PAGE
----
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Montessori Monday 6 2013/14

Added Oct 24, 2013

The Red Rods

There are few materials that can claim to be as fully-engaging as the Red Rods. Prominent in the Sensorial area, the Rods are an immediate attraction to children because of their precise proportions, scale and vibrant color. After a careful presentation, the child can practice carefully carrying each rod from the shelf to a floor mat, placing each silently and with great attention on the mat and, when all ten rod have been placed, aligning them by length.

Like the other Sensorial materials, the Red Rods are designed to enhance the child's sensorial perception, in this case by developing his understanding of length. What better way to internalize the difference between 10 centimeters and 1 meter than to carrying those lengths in your open arms? Resting his fingertips on the far edges of the Rod, the child is able to experience the length of the Rods with his whole body. Meanwhile, he builds his ability to move carefully through the room by navigating the Rods (some which may be as tall as he is!) around chairs and tables. He develops his visual perception by discriminating between the rods. He ultimately will build his memory and concentration by enjoying distance games with the Rods or, if he's very interested, by completing the rod layout blindfolded. And while the child is establishing these skills explicitly, he is absorbing the cognitive patterns of our number system through exposure to relationships in diminishing tenths and to the patterns in our language system by lining the rods from left to right and top to bottom on the mat, just as the order of our written and read language operates.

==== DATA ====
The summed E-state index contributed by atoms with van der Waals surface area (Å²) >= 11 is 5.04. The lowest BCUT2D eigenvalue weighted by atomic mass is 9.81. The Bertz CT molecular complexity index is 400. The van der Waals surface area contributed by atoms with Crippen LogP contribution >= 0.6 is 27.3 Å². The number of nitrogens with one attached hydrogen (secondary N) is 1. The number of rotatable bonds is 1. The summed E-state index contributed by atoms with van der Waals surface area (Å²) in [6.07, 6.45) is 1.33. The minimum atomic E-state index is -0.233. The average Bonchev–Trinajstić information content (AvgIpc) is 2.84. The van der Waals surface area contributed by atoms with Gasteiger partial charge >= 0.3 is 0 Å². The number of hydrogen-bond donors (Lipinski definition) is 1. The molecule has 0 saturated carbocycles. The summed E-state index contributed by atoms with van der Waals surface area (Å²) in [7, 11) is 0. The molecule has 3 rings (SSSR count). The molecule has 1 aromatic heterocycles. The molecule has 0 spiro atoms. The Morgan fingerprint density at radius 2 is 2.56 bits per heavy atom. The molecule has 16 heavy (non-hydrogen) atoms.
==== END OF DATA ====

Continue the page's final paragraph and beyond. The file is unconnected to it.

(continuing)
Most exciting, though, may be observing the returning child who discovers the changes in his or her own body, when the child is "suddenly" able to carry the longest rod from end to end, those tiny arms finally growing long enough to reach the entire length. This is the great joy of the three-year cycle, as children move through familiar materials, leave them to more challenging ones and cycle back to their comfort again. Year after year, these are the ways we measure our days.

Catherine McTamaney, Ed.D.

Christopher Academy Alumna

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